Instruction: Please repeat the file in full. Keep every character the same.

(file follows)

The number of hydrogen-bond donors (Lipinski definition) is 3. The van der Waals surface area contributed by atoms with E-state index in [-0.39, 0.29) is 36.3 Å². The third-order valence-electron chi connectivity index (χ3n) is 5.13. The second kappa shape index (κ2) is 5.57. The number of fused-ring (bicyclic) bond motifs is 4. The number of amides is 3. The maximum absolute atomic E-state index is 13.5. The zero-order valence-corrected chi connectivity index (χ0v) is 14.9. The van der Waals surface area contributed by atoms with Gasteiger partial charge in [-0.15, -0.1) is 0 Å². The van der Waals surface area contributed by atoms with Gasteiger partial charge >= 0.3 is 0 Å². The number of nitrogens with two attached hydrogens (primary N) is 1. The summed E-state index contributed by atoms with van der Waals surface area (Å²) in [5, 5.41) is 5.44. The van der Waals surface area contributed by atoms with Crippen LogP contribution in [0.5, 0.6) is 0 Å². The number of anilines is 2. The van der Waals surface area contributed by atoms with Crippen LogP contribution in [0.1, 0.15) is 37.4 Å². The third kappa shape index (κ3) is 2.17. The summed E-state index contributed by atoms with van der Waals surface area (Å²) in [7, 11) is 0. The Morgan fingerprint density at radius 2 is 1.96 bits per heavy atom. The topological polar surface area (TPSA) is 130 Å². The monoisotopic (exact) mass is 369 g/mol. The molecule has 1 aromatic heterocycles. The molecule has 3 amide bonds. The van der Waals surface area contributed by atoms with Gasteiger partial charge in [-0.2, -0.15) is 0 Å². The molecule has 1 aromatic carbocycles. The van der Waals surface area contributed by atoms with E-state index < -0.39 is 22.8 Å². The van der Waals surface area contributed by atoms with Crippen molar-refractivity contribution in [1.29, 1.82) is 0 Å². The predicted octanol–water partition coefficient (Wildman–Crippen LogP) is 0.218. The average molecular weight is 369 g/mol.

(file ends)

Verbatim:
The number of hydrogen-bond donors (Lipinski definition) is 3. The van der Waals surface area contributed by atoms with E-state index in [-0.39, 0.29) is 36.3 Å². The third-order valence-electron chi connectivity index (χ3n) is 5.13. The second kappa shape index (κ2) is 5.57. The number of fused-ring (bicyclic) bond motifs is 4. The number of amides is 3. The maximum absolute atomic E-state index is 13.5. The zero-order valence-corrected chi connectivity index (χ0v) is 14.9. The van der Waals surface area contributed by atoms with Gasteiger partial charge in [-0.15, -0.1) is 0 Å². The van der Waals surface area contributed by atoms with Gasteiger partial charge >= 0.3 is 0 Å². The number of nitrogens with two attached hydrogens (primary N) is 1. The summed E-state index contributed by atoms with van der Waals surface area (Å²) in [5, 5.41) is 5.44. The van der Waals surface area contributed by atoms with Crippen LogP contribution in [0.5, 0.6) is 0 Å². The number of anilines is 2. The van der Waals surface area contributed by atoms with Crippen LogP contribution in [0.1, 0.15) is 37.4 Å². The third kappa shape index (κ3) is 2.17. The summed E-state index contributed by atoms with van der Waals surface area (Å²) in [7, 11) is 0. The Morgan fingerprint density at radius 2 is 1.96 bits per heavy atom. The topological polar surface area (TPSA) is 130 Å². The monoisotopic (exact) mass is 369 g/mol. The molecule has 1 aromatic heterocycles. The molecule has 3 amide bonds. The van der Waals surface area contributed by atoms with Gasteiger partial charge in [-0.2, -0.15) is 0 Å². The molecule has 1 aromatic carbocycles. The van der Waals surface area contributed by atoms with E-state index < -0.39 is 22.8 Å². The van der Waals surface area contributed by atoms with Crippen molar-refractivity contribution in [1.29, 1.82) is 0 Å². The predicted octanol–water partition coefficient (Wildman–Crippen LogP) is 0.218. The average molecular weight is 369 g/mol.